… That the similar pottery of late Middle Bronze, occurring both in the north and in the south, is related to the culture found only in the south at the later date is apparent from the descriptions of the two cultures. Of this earlier culture, which should be dated to the time of Saul, Miss Kenyon commented:


The pottery does in fact provide very useful evidence about culture. The first interesting point is the wealth of a particular class of painted pottery …. The decoration is bichrome, nearly always red and black, and the most typical vessels have a combination of metopes enclosing a bird or a fish with geometric decoration such as a “Union Jack” pattern or a Catherine wheel. At Megiddo the first bichrome pottery is attributed to Stratum X, but all the published material comes from tombs intrusive into this level. It is in fact characteristic of Stratum IX. Similar pottery is found in great profusion in southern Palestine … Very similar vessels are also found on the east coast of Cyprus and on the coastal Syrian sites as far north as Ras Shamra. [Emphasis Courville’s]


Drawings of typical examples of this pottery show the same stylized bird with

back-turned head that characterized the pottery centuries later at Askelon. … The anachronisms and anomalies in the current views on the interpretation of this invasion and its effects on Palestine are replaced by a consistent picture, and one that is in agreement with the background provided by Scripture for the later era in the very late [sic] 8th century B.C.


Courville now turns to the archaeology at the site of Alalakh on the shore of the Mediterranean at its most northeast protrusion, in order “to trace this culture one step farther back in time” (though in actual fact, by my chronology, it will bring him to approximately the same time – though a different place). ….


  1. The Culture of Level VI at Alalakh Is Related to That of the Philistines


He commences by recalling Sir Leonard Woolley’s investigations at this site in the

1930’s, during which Woolley discovered “seventeen archaeological levels of occupation”:


A solid synchronism is at hand to correlate Level VII at Alalakh with the era of Hammurabi of the First Dynasty at Babylon …. The basis for this synchronism is found in the Mari Letters where it is stated that “… there are ten or fifteen kings who follow Hammurabi of Babylon and ten or fifteen who follow Rim-sin of Larsa but twenty kings follow Yarim-Lim of Yamkhad”.

Investigations at Alalakh revealed numerous tablets inscribed in cuneiform, most of which are by the third of the three kings of the dynasty, Yarim-Lim by name.

…. Since the First Dynasty at Babylon was of Amorite origin, then so also was the Yarim-Lim dynasty of Amorite origin.

In the reports by Woolley, he indicates the find at Alalakh of two characteristic pottery types which were designated as “White-Slip milk bowls” and “Base-Ring Ware”. As the digging proceeded downward, he found that such types of pottery were plentiful in Level VI, all but disappeared in Level VII, and then reappeared in all levels from VIII to XVI. Level VII, which did not contain the pottery, was the level containing the inscribed tablets of the Yarim-Lim dynasty. The obvious conclusion was that the people of Yarim-Lim (Amorites) had conquered this city and probably also the surrounding territory, ruling it for a period estimated to have been about 50 years. At the end of this time, the original inhabitants were able to reconquer the site and reoccupy it.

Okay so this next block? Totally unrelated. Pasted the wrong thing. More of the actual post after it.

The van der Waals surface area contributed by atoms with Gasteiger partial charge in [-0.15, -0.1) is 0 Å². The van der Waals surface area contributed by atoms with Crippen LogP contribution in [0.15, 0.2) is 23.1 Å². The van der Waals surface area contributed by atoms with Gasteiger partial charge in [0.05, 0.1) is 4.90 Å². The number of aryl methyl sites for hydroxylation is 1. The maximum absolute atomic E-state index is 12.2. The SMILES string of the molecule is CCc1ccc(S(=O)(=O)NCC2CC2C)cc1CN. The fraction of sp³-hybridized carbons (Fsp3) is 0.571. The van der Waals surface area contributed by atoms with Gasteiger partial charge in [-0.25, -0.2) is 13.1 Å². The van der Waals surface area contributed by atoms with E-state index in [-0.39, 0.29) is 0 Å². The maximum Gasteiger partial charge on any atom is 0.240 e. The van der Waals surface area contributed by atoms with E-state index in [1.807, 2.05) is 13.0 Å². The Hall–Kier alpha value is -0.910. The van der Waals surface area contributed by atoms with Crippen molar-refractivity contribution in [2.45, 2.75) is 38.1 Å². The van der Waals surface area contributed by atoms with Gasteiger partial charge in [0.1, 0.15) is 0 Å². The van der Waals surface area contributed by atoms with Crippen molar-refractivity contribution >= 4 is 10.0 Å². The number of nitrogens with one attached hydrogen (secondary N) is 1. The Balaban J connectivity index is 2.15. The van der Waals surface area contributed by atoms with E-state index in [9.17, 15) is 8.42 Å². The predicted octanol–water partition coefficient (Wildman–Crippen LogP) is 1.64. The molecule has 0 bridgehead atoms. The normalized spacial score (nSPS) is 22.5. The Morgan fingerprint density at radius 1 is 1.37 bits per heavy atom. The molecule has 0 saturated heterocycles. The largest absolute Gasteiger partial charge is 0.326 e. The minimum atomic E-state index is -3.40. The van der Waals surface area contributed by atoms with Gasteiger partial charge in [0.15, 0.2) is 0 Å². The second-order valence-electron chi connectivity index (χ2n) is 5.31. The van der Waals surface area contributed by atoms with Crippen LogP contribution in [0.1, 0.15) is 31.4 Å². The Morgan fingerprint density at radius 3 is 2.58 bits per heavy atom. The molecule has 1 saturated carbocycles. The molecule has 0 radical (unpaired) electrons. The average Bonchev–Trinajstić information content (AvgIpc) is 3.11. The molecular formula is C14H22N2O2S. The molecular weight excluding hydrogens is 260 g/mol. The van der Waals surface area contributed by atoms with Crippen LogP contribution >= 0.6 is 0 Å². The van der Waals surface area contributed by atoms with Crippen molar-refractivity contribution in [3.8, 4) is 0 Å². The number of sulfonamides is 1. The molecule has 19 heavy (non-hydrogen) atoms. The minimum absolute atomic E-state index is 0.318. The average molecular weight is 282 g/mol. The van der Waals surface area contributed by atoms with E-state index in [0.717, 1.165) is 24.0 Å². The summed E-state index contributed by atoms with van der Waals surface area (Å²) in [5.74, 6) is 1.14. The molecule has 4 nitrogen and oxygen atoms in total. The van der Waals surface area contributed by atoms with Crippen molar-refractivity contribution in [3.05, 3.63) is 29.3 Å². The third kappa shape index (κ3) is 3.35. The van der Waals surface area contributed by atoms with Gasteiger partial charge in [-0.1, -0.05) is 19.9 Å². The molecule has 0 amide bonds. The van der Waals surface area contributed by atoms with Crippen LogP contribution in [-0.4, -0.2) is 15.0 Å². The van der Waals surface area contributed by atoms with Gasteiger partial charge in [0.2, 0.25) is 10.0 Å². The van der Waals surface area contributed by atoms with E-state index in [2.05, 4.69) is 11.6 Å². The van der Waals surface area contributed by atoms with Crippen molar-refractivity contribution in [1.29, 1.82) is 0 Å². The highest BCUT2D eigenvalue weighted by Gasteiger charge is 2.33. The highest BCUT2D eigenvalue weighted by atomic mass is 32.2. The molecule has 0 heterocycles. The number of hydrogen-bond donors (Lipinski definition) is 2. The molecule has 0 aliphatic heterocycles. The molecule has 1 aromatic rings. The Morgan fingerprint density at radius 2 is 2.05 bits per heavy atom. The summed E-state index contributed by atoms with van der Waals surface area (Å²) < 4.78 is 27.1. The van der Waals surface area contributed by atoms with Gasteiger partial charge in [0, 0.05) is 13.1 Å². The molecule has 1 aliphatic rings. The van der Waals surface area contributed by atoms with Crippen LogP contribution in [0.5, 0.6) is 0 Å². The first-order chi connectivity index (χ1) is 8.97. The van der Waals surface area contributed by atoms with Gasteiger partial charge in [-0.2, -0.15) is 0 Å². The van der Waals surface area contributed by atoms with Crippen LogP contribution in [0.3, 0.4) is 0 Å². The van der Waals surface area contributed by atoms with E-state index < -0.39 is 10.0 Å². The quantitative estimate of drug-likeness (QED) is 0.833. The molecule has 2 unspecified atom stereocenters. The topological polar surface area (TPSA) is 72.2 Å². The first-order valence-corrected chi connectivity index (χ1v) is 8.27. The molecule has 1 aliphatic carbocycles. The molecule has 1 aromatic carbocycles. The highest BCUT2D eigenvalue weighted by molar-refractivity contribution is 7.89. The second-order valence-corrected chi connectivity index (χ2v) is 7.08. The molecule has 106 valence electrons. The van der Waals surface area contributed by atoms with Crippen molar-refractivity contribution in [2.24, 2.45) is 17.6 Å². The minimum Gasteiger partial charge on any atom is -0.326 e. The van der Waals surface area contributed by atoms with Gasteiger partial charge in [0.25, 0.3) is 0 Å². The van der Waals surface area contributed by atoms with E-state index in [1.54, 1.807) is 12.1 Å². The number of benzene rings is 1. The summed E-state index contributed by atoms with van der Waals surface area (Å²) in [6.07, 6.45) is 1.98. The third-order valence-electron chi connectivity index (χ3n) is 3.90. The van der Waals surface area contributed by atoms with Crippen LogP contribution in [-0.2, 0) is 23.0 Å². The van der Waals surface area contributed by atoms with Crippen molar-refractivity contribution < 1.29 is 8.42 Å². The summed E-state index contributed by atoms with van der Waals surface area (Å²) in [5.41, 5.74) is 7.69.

Courville now turns his attention to seeking an identity for the people from whom the city of Alalakh was taken for about half a century, but who then reoccupied it: ….

What then was this culture like …? We let Woolley tell us about the culture:


… We do indeed know extremely little about the Level VI buildings. It is to the pottery that we must look for information about Level VI, and the pottery can tell us a good deal. On the one hand we have what I have called the “nationalist revival” of the traditional painted ware which had been suppressed under the late regime, and some examples of this are perfect replicas of the old both in form and in decoration, but as time goes on, there appear modifications of the long-established types – instead of the isolated and static figures of birds or animals these become active and are combined in running scenes surrounding the whole pot without the interruption of the triglyph-like partitions which were once the rule … For the first time we get a polychrome decoration in red and black paint on a buff surface, and the design includes not only birds but the “Union Jack” motive which is specially characteristic of contemporary Palestine … [Emphasis Courville’s]


As one examines this pottery description, he will be struck with the notable similarities of decoration found on the pottery at Megiddo for the era of Philistine occupation in the time of Saul. There is the same use of red and black paint, the similar use of birds as a decoration motif, and the same use of the “Union Jack”.


Finally, Courville traces this distinctive archaeological path all the way back to Crete. I am giving only the barest outlines of his discussion here: ….